Social change and a change in the condition of women, the requests of several waves of feminism and of many female models that have emerged over the years: if there is a literary genre that can account for all this, it’s the so-called romance literature.

Often snubbed by literary pundits and considered a lower-level literature (when not entirely overlooked) this narrative, mainly intended for women, features a heroine as lead character of a love story, who is actually a lively and alive character in the global scenario of novels.

In fact, over two billion copies of romance novels were sold throughout the world in 2019. That’s why this genre should actually be a case study, considering that “Romance and erotica” is the most profitable literary genre in the United States, accounting for over half of all pocket-size books sales. In the United Kingdom alone, in the first half of 2017, a romance novel was purchased every two seconds.

Even though the publishing business isn’t doing too well, romance novels have thrived in the digital era, even thanks to the Internet. Indeed, inexperienced romance novelists have gained popularity in dedicated forums, creating a fan base they can resort to when it comes to publishing, making the most of direct connections with readers.

The advent and golden era of romance novels is the subject of Breve storia della letteratura rosa (“Short history of romance literature”), an 80-page book written by journalist Patrizia Viola and published by, which swiftly entertains us by telling us about the evolution of romance novels.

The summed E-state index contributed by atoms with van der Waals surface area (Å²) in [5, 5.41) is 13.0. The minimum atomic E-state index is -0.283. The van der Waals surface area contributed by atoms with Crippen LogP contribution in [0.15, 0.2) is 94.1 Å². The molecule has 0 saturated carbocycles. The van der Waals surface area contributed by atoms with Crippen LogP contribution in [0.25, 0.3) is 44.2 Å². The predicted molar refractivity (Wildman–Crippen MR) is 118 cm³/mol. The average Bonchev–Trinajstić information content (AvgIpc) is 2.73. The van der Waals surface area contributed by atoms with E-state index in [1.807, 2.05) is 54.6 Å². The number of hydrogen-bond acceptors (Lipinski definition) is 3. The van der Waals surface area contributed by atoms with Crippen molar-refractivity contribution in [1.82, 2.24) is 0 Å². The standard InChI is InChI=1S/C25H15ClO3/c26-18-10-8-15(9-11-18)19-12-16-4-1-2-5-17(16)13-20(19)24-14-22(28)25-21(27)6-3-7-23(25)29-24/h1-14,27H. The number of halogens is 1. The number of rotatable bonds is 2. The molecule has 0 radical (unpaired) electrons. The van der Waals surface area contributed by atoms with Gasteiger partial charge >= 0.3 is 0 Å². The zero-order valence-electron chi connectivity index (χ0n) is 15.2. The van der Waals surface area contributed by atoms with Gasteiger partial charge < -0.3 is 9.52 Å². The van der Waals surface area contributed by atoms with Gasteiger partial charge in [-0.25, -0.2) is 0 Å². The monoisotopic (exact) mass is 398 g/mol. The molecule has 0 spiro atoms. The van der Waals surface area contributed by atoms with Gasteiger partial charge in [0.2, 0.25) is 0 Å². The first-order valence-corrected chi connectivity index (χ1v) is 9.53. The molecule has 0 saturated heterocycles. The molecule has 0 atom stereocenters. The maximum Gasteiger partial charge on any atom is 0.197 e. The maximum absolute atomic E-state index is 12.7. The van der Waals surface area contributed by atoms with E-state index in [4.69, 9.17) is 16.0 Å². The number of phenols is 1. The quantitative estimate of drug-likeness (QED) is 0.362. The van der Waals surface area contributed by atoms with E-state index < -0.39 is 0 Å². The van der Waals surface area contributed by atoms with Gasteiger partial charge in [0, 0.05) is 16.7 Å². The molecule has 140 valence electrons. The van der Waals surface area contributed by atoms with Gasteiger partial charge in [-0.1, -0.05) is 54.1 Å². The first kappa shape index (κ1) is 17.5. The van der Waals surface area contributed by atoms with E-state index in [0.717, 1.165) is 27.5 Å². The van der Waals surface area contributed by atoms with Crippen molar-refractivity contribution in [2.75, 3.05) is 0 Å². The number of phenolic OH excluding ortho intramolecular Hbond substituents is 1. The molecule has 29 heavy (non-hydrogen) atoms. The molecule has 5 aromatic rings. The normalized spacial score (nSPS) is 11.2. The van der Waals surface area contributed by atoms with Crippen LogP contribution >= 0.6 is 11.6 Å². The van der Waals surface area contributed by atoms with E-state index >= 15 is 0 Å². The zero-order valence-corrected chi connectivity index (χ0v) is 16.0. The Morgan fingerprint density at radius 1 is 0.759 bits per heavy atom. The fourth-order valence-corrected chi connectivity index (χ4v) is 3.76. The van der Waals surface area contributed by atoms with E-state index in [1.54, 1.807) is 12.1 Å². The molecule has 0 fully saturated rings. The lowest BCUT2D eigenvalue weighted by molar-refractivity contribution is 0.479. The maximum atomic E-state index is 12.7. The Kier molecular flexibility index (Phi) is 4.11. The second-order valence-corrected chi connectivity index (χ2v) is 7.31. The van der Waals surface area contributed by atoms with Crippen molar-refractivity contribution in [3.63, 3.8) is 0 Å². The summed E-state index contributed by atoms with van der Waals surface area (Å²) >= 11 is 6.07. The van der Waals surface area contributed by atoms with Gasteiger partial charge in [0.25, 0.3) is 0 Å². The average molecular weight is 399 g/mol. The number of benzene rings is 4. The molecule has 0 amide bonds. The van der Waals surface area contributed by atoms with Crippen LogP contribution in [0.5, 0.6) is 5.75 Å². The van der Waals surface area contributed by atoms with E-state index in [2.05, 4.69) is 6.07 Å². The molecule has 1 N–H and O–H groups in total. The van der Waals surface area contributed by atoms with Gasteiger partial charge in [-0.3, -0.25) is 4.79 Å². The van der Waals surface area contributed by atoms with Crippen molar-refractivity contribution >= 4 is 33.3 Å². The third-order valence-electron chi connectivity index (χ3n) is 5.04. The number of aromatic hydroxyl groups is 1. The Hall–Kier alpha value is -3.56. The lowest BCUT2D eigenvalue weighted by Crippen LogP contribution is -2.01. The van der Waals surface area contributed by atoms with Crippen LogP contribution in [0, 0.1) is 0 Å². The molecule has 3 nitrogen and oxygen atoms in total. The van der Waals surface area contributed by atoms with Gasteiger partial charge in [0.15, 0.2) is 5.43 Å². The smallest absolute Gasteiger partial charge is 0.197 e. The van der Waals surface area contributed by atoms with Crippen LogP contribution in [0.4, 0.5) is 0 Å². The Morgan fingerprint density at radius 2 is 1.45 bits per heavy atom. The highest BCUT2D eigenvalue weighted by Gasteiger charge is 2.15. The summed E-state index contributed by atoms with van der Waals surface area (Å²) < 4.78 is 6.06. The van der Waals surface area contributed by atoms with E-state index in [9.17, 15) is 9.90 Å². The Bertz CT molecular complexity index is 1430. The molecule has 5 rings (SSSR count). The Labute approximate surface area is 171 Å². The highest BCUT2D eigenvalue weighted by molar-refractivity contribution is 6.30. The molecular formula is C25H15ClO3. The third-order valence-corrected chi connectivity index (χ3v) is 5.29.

The book begins with the dawn of the genre, marked by novels such as The Cat Cinderella by Giambattista Basile (1634), mentions the first modern-era romance novel, Pamela by Samuel Richardson (1740) and gives us an overview ranging from the 19th century to present day.

It narrates the birth of photo stories in the 1940s, published by Harlequin (which eventually became the world’s largest publisher of romance novels), the success of chick-lit in the nineties, with Bridget Jones and Sex and the City, and Fifty shades of grey and self-published fan fiction (that is, books written by a fan of a famous character) such as After, by Ann Todd. It also includes gossip, harsh criticisms and heinous comments.

For example, the one by Mark Twain, who, after reading Pride and Prejudice, absurdly claimed he wanted to “dig up Jane Austen’s corpse and beat her on the skull with her own shinbone”. Roughly one century later, the Wall Street Journal fiercely criticised Mills & Boon’s (renowned romance literature publishers) bodice ripper romances, caustically describing them as a publisher’s answer to the Big Mac: “they are juicy, cheap, predictable and devoured in stupefying quantities by legions of loyal fans”. Or, last but not least, intellectual author Germaine Greer, who repeatedly blasted romance novels (and the readers that make them bestsellers) because of the genre’s ability to romanticise sexual submission and the patriarchal representation of power.

But for every strict pundit, there is a fan who will point out why the former are missing the point. Jaime Green, for Vulture, wrote: “Romance is written to be enjoyed. Romance is a genre overwhelmingly written by and for women, where women’s desires, experiences, and rich inner lives are given value, centre stage”.

Somebody might want to take cue from this.